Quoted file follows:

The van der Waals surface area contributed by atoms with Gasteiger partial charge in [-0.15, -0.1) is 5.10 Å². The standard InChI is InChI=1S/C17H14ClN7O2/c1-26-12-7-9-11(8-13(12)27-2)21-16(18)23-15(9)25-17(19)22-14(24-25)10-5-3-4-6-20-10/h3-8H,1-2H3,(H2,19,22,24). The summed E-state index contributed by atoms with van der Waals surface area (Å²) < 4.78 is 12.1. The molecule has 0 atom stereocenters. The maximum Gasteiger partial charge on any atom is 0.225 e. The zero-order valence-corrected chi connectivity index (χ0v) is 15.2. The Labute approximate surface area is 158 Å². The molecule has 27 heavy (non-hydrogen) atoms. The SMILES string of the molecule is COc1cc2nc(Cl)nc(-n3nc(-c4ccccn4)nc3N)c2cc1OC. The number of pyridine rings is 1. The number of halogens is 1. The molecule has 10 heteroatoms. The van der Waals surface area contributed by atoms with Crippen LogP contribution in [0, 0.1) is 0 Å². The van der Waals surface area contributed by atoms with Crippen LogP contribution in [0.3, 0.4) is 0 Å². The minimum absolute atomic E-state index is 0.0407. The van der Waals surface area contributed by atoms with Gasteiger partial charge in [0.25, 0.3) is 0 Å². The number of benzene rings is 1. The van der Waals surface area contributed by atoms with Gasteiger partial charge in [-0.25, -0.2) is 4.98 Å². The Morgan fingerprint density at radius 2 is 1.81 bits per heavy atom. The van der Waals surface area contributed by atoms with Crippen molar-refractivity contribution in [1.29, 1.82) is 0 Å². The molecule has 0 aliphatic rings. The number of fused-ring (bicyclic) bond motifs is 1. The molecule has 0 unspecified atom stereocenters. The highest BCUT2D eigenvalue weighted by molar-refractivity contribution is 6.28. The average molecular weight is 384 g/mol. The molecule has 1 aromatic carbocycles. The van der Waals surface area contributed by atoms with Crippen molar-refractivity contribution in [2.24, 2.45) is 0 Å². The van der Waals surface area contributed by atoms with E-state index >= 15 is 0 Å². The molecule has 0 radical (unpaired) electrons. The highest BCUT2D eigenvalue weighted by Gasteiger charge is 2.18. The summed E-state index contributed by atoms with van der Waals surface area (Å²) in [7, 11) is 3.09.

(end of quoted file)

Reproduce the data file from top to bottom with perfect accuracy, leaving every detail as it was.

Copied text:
The van der Waals surface area contributed by atoms with Gasteiger partial charge in [-0.15, -0.1) is 5.10 Å². The standard InChI is InChI=1S/C17H14ClN7O2/c1-26-12-7-9-11(8-13(12)27-2)21-16(18)23-15(9)25-17(19)22-14(24-25)10-5-3-4-6-20-10/h3-8H,1-2H3,(H2,19,22,24). The summed E-state index contributed by atoms with van der Waals surface area (Å²) < 4.78 is 12.1. The molecule has 0 atom stereocenters. The maximum Gasteiger partial charge on any atom is 0.225 e. The zero-order valence-corrected chi connectivity index (χ0v) is 15.2. The Labute approximate surface area is 158 Å². The molecule has 27 heavy (non-hydrogen) atoms. The SMILES string of the molecule is COc1cc2nc(Cl)nc(-n3nc(-c4ccccn4)nc3N)c2cc1OC. The number of pyridine rings is 1. The number of halogens is 1. The molecule has 10 heteroatoms. The van der Waals surface area contributed by atoms with Crippen LogP contribution in [0, 0.1) is 0 Å². The van der Waals surface area contributed by atoms with Crippen LogP contribution in [0.3, 0.4) is 0 Å². The minimum absolute atomic E-state index is 0.0407. The van der Waals surface area contributed by atoms with Gasteiger partial charge in [0.25, 0.3) is 0 Å². The number of benzene rings is 1. The van der Waals surface area contributed by atoms with Gasteiger partial charge in [-0.25, -0.2) is 4.98 Å². The Morgan fingerprint density at radius 2 is 1.81 bits per heavy atom. The van der Waals surface area contributed by atoms with Crippen molar-refractivity contribution in [1.29, 1.82) is 0 Å². The molecule has 0 aliphatic rings. The number of fused-ring (bicyclic) bond motifs is 1. The molecule has 0 unspecified atom stereocenters. The highest BCUT2D eigenvalue weighted by molar-refractivity contribution is 6.28. The average molecular weight is 384 g/mol. The molecule has 1 aromatic carbocycles. The van der Waals surface area contributed by atoms with Crippen molar-refractivity contribution in [2.24, 2.45) is 0 Å². The van der Waals surface area contributed by atoms with E-state index >= 15 is 0 Å². The molecule has 0 radical (unpaired) electrons. The highest BCUT2D eigenvalue weighted by Gasteiger charge is 2.18. The summed E-state index contributed by atoms with van der Waals surface area (Å²) in [7, 11) is 3.09.